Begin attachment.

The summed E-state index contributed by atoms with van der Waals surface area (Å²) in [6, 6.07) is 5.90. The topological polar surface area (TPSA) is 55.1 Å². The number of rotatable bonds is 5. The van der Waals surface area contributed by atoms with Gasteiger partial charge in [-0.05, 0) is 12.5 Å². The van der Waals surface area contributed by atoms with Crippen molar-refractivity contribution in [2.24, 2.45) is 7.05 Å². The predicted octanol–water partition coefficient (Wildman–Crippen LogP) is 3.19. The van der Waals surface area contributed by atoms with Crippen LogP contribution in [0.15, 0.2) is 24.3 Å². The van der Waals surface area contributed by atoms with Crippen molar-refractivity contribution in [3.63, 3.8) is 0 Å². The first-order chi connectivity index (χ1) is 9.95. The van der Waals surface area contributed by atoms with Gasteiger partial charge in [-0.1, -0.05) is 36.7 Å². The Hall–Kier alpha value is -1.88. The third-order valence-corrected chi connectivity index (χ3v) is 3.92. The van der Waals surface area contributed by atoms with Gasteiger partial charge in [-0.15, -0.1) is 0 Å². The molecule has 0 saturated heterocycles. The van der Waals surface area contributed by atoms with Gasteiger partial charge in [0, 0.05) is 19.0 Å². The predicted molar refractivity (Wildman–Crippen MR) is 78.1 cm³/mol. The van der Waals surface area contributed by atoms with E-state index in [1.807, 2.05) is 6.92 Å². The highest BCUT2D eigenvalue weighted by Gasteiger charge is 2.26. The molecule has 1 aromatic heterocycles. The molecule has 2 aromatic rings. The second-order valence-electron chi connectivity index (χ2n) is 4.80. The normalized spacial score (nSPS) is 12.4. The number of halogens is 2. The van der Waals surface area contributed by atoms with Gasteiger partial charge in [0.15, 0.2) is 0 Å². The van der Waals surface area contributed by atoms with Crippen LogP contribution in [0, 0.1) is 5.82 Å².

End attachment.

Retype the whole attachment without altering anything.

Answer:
The summed E-state index contributed by atoms with van der Waals surface area (Å²) in [6, 6.07) is 5.90. The topological polar surface area (TPSA) is 55.1 Å². The number of rotatable bonds is 5. The van der Waals surface area contributed by atoms with Gasteiger partial charge in [-0.05, 0) is 12.5 Å². The van der Waals surface area contributed by atoms with Crippen molar-refractivity contribution in [2.24, 2.45) is 7.05 Å². The predicted octanol–water partition coefficient (Wildman–Crippen LogP) is 3.19. The van der Waals surface area contributed by atoms with Crippen LogP contribution in [0.15, 0.2) is 24.3 Å². The van der Waals surface area contributed by atoms with Crippen molar-refractivity contribution in [3.63, 3.8) is 0 Å². The first-order chi connectivity index (χ1) is 9.95. The van der Waals surface area contributed by atoms with Gasteiger partial charge in [-0.1, -0.05) is 36.7 Å². The Hall–Kier alpha value is -1.88. The third-order valence-corrected chi connectivity index (χ3v) is 3.92. The van der Waals surface area contributed by atoms with Gasteiger partial charge in [-0.15, -0.1) is 0 Å². The molecule has 0 saturated heterocycles. The van der Waals surface area contributed by atoms with Gasteiger partial charge in [0, 0.05) is 19.0 Å². The predicted molar refractivity (Wildman–Crippen MR) is 78.1 cm³/mol. The van der Waals surface area contributed by atoms with E-state index in [1.807, 2.05) is 6.92 Å². The highest BCUT2D eigenvalue weighted by Gasteiger charge is 2.26. The molecule has 1 aromatic heterocycles. The molecule has 2 aromatic rings. The second-order valence-electron chi connectivity index (χ2n) is 4.80. The normalized spacial score (nSPS) is 12.4. The number of halogens is 2. The van der Waals surface area contributed by atoms with Gasteiger partial charge in [0.15, 0.2) is 0 Å². The van der Waals surface area contributed by atoms with Crippen LogP contribution in [0, 0.1) is 5.82 Å².